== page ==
NAD T762 Bass Management ?


What is the real purpose for a bass management on a receiver. What advantages does it have, and how easy is it to "tweak" for us with little audio knowledge. Would the manual help with the set-up? Im speaking of the NAD T762

johnb Take a look at this site. It might help.

The following is written by David Ranada--an electrical engineer that wrote this for Sound and Vision magazine. Being an engineer, he relies on science and measurements--not feelings and subjectivity--which to me is quite refreshing.

"Like a bunch of students pulling all-nighters to ace an exam, Pioneer's engineering department must have been working long hours last year to bring to market the most important hardware advance in multichannel audio since its introduction--a FireWire interface for transferring multichannel data between components in digital form. In the February/March issue, we reviewed the first two products incorporating this technology, which allows bit-perfect movement of multichannel audio from the combi DVD-Audio/SACD player via a single cable to the receiver, where the latter can perform full and accurate bass management and speaker-distance compensation. Pioneer's components were introduced virtually simultaneously with the Texas Instruments chips that perform this function and in extraordinarily short order after the DVD Forum standardized the FireWire multichannel audio interface.

Unfortunately, at this writing, the only components available with this interface are still those two from Pioneer, and they are very--no, extremely--expensive. A FireWire interface alone, however, is not all that costly to design into a component, and maybe by next year we'll see more devices with this capability--which, considered alone, would merit a grade of A+.

Rating a solid B has been the introduction of more "universal" DVD-Audio/Video/SACD players at increasingly lower prices. So far, about a half dozen have appeared--from such companies as Marantz, Onkyo, Pioneer, and Yamaha--and we've tested almost all of them. Surprisingly, the performance of these players has not been proportional to price. Some of the most expensive models haven't performed as well on the lab bench as some less expensive models or cheaper players that handle one format or the other. Expanded use of FireWire connections will eventually make these considerations irrelevant, fortunately, since multichannel audio performance will be determined by the component that does the final digital-to-analog conversion, usually the system receiver.

These two positive developments--FireWire connections plus more and cheaper universal players--are counterbalanced by an area where hardware manufacturers are still lagging behind. With only a few notable exceptions (which we never fail to point out when we find them in our testing), multichannel players still screw up bass management and speaker-distance compensation, two important setup functions. Either they don't do all that's necessary, or they perform the necessary operations differently depending on the type of disc being played.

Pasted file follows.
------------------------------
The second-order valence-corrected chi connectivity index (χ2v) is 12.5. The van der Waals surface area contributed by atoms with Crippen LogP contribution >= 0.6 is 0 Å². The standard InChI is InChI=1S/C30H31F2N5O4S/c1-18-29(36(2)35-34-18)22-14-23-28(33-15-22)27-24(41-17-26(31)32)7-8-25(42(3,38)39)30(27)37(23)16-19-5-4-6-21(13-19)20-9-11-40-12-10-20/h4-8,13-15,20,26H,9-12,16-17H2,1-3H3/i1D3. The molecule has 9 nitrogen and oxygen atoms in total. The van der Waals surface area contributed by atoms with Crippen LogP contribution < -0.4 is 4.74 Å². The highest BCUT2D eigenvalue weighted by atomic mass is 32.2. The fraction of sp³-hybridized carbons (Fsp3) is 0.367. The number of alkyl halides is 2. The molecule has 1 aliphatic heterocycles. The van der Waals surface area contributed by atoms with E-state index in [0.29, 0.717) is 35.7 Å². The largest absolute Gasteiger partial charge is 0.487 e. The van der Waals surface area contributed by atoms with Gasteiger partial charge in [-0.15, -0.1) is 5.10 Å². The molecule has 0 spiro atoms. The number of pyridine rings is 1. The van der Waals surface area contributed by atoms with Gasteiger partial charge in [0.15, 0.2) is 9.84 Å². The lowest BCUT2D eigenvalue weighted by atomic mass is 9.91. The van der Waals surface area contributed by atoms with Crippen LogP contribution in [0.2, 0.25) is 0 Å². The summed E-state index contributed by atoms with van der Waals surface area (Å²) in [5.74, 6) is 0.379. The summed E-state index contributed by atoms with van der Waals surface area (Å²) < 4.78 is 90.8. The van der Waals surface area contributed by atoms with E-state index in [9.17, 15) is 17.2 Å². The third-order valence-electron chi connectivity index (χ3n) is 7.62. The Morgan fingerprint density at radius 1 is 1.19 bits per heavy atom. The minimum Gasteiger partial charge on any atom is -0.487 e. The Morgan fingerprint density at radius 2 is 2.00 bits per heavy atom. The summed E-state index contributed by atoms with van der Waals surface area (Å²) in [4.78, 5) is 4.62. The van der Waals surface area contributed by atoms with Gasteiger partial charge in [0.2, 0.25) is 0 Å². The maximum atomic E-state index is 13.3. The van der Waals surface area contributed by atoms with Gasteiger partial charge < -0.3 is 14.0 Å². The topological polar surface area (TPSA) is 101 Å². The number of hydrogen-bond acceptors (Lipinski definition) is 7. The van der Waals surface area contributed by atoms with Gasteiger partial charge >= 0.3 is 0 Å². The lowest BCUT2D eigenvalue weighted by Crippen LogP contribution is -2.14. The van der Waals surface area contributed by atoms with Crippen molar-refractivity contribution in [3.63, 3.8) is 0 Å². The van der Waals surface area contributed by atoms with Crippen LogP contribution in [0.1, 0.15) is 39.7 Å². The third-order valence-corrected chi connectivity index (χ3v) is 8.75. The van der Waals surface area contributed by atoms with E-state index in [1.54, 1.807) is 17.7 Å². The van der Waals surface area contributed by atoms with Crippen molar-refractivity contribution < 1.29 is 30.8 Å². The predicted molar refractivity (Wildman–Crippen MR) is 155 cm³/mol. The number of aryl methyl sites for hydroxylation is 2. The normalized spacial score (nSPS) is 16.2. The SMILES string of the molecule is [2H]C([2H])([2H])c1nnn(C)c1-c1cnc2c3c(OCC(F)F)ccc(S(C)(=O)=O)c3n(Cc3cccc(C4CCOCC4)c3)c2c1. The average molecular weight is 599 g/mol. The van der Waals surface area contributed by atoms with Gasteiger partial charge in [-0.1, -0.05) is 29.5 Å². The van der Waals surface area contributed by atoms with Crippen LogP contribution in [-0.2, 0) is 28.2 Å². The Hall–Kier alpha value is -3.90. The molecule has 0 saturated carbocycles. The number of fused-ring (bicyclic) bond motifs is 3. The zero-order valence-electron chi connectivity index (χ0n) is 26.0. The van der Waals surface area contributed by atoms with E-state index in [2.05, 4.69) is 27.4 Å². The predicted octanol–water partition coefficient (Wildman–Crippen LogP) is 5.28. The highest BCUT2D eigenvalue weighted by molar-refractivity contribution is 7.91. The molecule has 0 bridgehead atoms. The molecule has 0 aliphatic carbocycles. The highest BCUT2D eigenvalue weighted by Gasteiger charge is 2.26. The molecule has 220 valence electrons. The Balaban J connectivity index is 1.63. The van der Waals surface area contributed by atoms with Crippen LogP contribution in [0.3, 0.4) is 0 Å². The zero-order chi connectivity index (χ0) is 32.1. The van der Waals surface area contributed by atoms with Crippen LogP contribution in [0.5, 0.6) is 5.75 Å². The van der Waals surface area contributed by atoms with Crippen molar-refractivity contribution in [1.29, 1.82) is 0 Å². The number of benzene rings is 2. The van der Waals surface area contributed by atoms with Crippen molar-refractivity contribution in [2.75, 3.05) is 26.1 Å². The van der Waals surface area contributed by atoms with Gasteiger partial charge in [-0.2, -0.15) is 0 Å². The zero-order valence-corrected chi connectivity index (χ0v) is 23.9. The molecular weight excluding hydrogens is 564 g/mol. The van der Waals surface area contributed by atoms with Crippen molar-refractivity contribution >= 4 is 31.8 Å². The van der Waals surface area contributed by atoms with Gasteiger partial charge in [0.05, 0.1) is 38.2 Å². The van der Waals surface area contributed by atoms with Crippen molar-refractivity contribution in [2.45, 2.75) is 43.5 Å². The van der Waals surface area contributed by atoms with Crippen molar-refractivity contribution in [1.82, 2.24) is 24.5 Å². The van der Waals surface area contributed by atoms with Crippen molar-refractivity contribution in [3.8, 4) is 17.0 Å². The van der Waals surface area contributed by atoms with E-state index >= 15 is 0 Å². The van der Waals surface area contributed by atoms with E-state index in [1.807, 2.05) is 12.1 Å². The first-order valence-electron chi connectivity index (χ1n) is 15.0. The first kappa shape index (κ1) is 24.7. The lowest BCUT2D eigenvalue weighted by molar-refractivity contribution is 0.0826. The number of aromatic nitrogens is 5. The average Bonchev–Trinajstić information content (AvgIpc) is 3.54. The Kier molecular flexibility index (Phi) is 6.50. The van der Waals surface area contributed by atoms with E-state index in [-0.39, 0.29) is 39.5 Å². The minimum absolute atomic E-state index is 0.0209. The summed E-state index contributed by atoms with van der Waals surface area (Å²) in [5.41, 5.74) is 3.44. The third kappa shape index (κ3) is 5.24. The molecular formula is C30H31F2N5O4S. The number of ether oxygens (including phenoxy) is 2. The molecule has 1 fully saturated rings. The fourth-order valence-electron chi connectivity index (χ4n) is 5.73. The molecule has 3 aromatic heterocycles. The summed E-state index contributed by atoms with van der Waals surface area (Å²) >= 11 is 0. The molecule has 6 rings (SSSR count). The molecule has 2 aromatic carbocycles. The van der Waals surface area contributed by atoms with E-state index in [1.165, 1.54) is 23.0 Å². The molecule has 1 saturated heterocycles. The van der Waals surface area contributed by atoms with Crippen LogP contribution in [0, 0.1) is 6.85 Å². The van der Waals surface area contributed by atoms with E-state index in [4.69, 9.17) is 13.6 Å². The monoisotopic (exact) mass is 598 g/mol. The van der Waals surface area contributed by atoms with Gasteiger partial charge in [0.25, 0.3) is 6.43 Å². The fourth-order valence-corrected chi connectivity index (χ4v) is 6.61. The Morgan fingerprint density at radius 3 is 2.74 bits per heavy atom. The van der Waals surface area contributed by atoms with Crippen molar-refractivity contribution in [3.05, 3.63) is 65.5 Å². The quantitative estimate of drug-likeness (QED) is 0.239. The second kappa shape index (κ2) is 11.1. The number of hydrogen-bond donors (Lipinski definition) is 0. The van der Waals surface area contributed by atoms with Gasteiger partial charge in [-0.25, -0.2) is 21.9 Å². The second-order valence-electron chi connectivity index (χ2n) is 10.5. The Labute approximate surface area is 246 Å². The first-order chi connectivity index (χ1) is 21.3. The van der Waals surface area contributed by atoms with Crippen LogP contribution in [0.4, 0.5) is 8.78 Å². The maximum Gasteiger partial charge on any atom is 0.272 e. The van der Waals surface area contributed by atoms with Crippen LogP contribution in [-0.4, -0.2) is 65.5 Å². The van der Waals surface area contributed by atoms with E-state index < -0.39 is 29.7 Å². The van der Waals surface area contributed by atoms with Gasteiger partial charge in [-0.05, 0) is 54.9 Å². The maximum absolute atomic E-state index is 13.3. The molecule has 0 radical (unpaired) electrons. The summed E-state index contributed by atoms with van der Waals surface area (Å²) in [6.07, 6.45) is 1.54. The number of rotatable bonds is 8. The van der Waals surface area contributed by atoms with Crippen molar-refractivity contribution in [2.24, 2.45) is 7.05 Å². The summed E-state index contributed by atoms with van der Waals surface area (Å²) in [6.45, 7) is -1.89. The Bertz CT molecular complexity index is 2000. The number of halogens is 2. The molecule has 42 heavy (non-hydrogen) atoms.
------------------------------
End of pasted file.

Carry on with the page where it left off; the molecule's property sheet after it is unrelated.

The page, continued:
For example, most SACD-capable players still completely lack speaker-distance compensation when they play SACDs, which means that you can't get optimum imaging unless your listening position just happens to be equidistant from all five main-channel speakers. Some players turn off bass management altogether when playing stereo CDs or DVD-Audio discs. And in some "universal" players, the bass-management filter characteristics change when you switch from DVD-Audio to SACD playback. How can you call a player "universal" when its bass and imaging characteristics change from one kind of disc to another?

Bass management is important because unless you have a setup with five (or six) full-range main speakers--very rare, indeed!--the tonal balance that you'll hear from many recordings will be different from what the artist or producer intended. In some instances, the bass will even disappear! Until more of the A/V manufacturers start making players that let serious listeners achieve tiptop performance without the aid of things like outboard bass-management accessories, both students' overall grades will remain a C. Here's hoping for the widespread use of FireWire hookups in 2003, which should cure these frustrations by putting all setup processing where it belongs: in the receiver. "

The latest Ranada column VERY enthusiastic about JVC's (of all companies) bass management on their top of the line MSRP $2500 (street price: $1600-$1799).

For those with poor base management there is always which sells an outboard unit for $249. Or you can watch one format, suffer through changing formats, or get a $40 Radio Shack SPL Meter and constantly change the db level of the subwoofer whenever changing formats. But it is good to own one of these anyway to balance your system.
« Previous Thread Next Thread »

Main Forums

Today's Posts

Forum Help

Follow Us